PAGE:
Last week, the University Writing Center posted a link to “The Book He Wasn’t Supposed to Write,” an article published in The Atlantic, to our Facebook page and Twitter feed. Written by author and journalist Thomas E. Ricks, the article details his hidden struggles in writing his latest book and the dismay he felt in the editing process.

He worked on the book for three years and when he finally submitted it to his editor, his editor hated it. Ricks says “Partly, I was crushed. But even more, I was puzzled. How could I have been so off in my perception of my manuscript?” Ricks’s book wasn’t a true first draft, but this was the first time he had sent it out for reading. He was sure of the way he had written the manuscript, but “What [Ricks] had sent [his editor] was exactly the book he had told [Ricks] not to write.” Ricks rethought and revised the book heavily, transforming what he already had, the work he had already done, and added a lot of things he had initially discarded. Through revision, it fell into place, and he ended up with a much better book, even in his own opinion.

Ricks concludes his article, “Most art has a public face—music is played, paintings are displayed, plays are enacted, movies are filmed and often watched by groups. Books tend to be more private, from one person’s act of writing to another’s act of reading. Most mysterious of all is the hidden middle stage, the offstage act of editing. Yet sometimes it can make all the difference.” For me, this is much like the work we do here, as students and academics. Even with an audience in mind, whether it’s an editor, a professor, or a specific group of people out there in the world, there feels like mystery in the writing process. No matter how many times we go through it, no matter how practiced and sure of ourselves we get, the private acts of writing and revising tend to stay private.

Even the few of us who truly love to write fret and worry and make writing hard for ourselves. Rethinking and revising your work after getting the raw materials down on the page in a rough or first draft can counteract some of the mystery, making the whole process easier. Be willing to cut, scrap, rethink, reshape, rearrange, and rewrite. It may seem like more writing, but it’s easier writing.

Find that trusted friend or trusted professor and have them help you by reading and commenting on your work (most of us are willing) or come to the University Writing Center and work on it with us (all of us are willing). But most of all, trust yourself to get words on the page and shape it up later. Learn to stop worrying and love the revision.

Time, Talk, and Attention to the Individual Writer: How Learning Happens in the Writing Center

Bronwyn T. Williams, Director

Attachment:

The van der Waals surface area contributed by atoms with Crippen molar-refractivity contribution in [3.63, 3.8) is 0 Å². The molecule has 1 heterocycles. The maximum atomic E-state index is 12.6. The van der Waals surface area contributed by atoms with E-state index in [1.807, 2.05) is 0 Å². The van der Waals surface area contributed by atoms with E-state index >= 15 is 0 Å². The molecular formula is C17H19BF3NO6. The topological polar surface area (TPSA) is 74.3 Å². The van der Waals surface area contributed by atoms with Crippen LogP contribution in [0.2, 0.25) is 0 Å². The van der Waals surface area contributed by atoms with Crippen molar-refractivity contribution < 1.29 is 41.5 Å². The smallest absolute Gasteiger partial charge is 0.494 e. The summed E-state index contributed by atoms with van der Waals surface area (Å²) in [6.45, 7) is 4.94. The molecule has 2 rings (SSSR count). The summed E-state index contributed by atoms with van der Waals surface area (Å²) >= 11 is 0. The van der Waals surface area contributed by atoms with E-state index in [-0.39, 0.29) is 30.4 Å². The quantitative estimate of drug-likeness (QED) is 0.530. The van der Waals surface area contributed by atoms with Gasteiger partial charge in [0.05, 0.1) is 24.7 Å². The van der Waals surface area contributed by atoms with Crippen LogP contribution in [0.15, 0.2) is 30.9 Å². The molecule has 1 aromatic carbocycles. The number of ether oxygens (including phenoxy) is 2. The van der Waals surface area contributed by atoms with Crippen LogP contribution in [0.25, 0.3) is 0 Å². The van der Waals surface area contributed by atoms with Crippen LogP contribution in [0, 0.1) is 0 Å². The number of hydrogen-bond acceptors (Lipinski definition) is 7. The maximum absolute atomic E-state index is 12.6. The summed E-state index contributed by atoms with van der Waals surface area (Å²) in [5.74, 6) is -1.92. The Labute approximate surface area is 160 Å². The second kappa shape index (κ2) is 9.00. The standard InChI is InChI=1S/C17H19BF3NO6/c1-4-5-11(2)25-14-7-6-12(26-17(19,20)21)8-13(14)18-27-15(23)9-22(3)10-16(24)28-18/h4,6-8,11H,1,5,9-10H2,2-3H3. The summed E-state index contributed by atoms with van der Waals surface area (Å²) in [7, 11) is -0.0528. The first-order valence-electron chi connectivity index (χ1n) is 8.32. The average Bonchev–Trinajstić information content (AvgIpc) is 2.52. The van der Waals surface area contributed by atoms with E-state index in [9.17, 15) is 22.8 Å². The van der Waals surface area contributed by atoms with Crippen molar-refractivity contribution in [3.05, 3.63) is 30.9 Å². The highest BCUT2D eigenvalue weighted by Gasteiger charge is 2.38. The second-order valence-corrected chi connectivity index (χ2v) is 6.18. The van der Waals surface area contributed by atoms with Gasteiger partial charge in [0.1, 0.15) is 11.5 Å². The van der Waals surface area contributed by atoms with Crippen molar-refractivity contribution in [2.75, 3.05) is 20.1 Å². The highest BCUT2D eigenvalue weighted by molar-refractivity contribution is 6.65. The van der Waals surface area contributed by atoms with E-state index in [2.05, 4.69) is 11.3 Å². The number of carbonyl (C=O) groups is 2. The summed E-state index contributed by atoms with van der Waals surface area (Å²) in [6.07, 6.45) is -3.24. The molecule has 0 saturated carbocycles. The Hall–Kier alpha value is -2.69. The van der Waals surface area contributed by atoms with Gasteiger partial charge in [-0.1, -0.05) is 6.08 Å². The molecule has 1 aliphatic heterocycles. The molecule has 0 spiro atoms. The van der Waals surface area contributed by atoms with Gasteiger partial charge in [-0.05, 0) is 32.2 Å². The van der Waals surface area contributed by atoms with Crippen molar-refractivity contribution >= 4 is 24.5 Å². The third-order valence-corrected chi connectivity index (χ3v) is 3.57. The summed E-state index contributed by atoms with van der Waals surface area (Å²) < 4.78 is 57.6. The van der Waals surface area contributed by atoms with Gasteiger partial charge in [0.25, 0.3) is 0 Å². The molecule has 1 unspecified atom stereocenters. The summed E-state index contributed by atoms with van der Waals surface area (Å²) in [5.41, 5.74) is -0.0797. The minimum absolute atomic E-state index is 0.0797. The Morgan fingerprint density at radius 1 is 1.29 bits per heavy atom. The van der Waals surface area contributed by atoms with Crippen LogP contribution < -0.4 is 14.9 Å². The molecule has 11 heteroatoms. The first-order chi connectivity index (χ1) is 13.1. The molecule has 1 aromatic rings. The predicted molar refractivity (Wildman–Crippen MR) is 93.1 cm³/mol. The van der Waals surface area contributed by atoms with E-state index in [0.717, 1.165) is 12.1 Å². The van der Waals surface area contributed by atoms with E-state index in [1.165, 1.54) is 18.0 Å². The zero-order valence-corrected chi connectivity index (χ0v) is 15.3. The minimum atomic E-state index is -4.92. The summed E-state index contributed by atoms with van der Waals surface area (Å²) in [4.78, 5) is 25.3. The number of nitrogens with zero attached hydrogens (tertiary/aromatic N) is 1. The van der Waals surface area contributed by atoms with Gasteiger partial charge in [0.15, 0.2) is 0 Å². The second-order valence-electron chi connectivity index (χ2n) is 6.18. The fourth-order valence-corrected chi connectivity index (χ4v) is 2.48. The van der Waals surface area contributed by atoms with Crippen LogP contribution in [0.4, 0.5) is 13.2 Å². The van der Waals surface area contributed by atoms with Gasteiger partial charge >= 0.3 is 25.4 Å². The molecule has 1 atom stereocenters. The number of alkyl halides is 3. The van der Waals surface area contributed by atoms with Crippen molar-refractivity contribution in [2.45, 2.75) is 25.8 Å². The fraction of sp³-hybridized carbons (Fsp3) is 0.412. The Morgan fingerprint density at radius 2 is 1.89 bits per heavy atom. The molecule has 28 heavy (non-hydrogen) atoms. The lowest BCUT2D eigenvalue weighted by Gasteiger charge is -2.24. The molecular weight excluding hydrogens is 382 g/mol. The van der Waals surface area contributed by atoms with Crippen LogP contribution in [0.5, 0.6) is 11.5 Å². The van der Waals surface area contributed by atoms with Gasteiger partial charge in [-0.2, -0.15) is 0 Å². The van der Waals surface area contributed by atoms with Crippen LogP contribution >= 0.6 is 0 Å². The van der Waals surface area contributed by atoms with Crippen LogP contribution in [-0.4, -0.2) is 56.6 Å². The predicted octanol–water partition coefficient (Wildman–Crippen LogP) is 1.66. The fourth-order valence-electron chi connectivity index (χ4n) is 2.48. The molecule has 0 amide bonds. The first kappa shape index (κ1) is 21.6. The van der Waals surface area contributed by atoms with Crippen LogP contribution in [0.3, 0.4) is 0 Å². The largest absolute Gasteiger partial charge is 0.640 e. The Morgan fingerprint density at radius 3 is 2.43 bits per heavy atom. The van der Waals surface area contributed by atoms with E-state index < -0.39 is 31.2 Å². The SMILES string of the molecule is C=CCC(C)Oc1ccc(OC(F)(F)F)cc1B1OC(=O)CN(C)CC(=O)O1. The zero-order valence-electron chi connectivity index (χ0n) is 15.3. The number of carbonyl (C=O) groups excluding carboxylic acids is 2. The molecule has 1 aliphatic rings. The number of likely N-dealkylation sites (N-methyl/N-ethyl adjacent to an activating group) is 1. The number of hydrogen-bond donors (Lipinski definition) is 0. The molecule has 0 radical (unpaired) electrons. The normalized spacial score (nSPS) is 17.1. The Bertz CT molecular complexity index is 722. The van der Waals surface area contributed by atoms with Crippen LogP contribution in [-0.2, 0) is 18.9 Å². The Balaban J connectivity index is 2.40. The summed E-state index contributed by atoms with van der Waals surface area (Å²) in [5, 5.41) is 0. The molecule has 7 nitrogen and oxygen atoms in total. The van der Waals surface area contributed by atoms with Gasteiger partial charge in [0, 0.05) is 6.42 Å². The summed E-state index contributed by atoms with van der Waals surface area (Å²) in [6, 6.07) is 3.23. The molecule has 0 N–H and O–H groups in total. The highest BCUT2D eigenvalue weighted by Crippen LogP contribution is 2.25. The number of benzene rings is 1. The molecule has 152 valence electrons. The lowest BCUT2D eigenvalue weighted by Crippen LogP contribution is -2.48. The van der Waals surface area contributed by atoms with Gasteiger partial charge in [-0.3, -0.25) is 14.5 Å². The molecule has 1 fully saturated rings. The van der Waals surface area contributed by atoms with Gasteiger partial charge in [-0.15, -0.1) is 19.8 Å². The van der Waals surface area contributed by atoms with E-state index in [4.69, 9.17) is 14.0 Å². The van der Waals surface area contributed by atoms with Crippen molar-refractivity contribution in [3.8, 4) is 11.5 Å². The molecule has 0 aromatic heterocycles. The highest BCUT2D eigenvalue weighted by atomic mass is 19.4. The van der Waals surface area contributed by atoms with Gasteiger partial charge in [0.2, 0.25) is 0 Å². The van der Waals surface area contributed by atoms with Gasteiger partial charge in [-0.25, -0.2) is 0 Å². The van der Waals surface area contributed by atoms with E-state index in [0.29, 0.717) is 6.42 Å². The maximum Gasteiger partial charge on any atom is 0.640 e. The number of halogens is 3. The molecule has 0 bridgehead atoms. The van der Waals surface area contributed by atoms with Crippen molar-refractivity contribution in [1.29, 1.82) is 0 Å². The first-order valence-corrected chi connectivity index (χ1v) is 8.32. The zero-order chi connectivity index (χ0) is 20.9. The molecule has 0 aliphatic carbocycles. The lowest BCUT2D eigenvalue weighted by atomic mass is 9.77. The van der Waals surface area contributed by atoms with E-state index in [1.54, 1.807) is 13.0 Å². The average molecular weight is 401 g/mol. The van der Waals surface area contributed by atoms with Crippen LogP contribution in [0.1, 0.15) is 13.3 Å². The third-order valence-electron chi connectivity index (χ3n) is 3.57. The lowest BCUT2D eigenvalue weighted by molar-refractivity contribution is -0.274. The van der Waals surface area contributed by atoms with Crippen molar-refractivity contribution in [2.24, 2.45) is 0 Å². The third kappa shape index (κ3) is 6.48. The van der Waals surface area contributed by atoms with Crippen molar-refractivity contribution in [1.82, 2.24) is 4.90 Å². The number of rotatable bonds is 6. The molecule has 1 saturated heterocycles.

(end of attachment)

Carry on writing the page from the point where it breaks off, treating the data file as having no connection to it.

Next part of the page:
Every year I spend much of my August telling people about the University Writing Center. I go to a number of departmental and college orientations and resource fairs so I can offer an overview of our services. I tell people that we work with any member of the UofL community on any kind of writing at any point in the writing process. I talk about dscn2185our various writing groups, writing events, and the workshops and retreats we offer. And I describe, briefly, how we don’t edit papers for people, but work with them to discuss the strengths and weakness of a draft and come up with strategies for revision that will make the writer stronger yet.

Yet, I usually have only about 15 minutes to talk, at best, at these events, so I don’t get to explain much beyond that. There are any number of things I’d like to be able to say, but with the start of the new academic year, I want to take a moment to focus specifically on a few values and approaches that we have in the University Writing Center that both set us apart from other parts of the University and create distinctive learning experiences that keep people coming back to make appointments with us. These are all ideas we spent the day talking about at our start-of-the-year orientation this past Thursday.

People, Not Just Pages: We work with writers, not just on drafts. We’re not an editing service that marks up a draft with “corrections.” Instead, our focus is working with a writer to provide that person with suggestions and strategies that help the writer make the draft in question stronger, but also offer the writer ways to write more effectively in the future. We remember that we’re responding to a person, not just a set of pages. Such an approach also means that we work in dialogue with writers, listening to their concerns, offering suggestions, and emphasizing that the best learning comes from such cooperative and collaborative approaches.

Location, Location, Location: We can start with writers where they are. In a class full of students instructors have to make assumptions about what the students know and start from there. Being able to work with writers individually means we can find out what they know, what they want to learn, and adapt our responses accordingly. The reality is that no writer is always a strong or weak writer. Competence and confidence depend on the writer’s familiarity with the genre in question, whether you’re a first-year student or working on a doctoral dissertation. We tailor our teaching to the individual and the context.